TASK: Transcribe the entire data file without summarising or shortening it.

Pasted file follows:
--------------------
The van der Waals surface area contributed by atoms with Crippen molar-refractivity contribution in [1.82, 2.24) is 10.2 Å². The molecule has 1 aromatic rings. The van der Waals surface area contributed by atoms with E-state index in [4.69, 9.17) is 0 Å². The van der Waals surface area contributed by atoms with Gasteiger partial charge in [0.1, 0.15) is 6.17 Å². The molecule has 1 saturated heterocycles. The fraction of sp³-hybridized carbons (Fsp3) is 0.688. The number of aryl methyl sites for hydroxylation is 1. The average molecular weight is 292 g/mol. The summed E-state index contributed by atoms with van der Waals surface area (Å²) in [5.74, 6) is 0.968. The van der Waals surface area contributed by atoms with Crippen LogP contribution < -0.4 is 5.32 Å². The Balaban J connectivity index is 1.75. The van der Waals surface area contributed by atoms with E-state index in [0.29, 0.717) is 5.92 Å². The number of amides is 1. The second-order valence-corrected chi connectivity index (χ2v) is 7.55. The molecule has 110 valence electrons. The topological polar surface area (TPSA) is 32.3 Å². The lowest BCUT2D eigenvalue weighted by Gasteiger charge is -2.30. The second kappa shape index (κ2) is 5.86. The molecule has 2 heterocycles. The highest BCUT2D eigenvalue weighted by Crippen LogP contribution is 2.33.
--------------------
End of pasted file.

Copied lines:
The van der Waals surface area contributed by atoms with Crippen molar-refractivity contribution in [1.82, 2.24) is 10.2 Å². The molecule has 1 aromatic rings. The van der Waals surface area contributed by atoms with E-state index in [4.69, 9.17) is 0 Å². The van der Waals surface area contributed by atoms with Gasteiger partial charge in [0.1, 0.15) is 6.17 Å². The molecule has 1 saturated heterocycles. The fraction of sp³-hybridized carbons (Fsp3) is 0.688. The number of aryl methyl sites for hydroxylation is 1. The average molecular weight is 292 g/mol. The summed E-state index contributed by atoms with van der Waals surface area (Å²) in [5.74, 6) is 0.968. The van der Waals surface area contributed by atoms with Crippen LogP contribution < -0.4 is 5.32 Å². The Balaban J connectivity index is 1.75. The van der Waals surface area contributed by atoms with E-state index in [0.29, 0.717) is 5.92 Å². The number of amides is 1. The second-order valence-corrected chi connectivity index (χ2v) is 7.55. The molecule has 110 valence electrons. The topological polar surface area (TPSA) is 32.3 Å². The lowest BCUT2D eigenvalue weighted by Gasteiger charge is -2.30. The second kappa shape index (κ2) is 5.86. The molecule has 2 heterocycles. The highest BCUT2D eigenvalue weighted by Crippen LogP contribution is 2.33.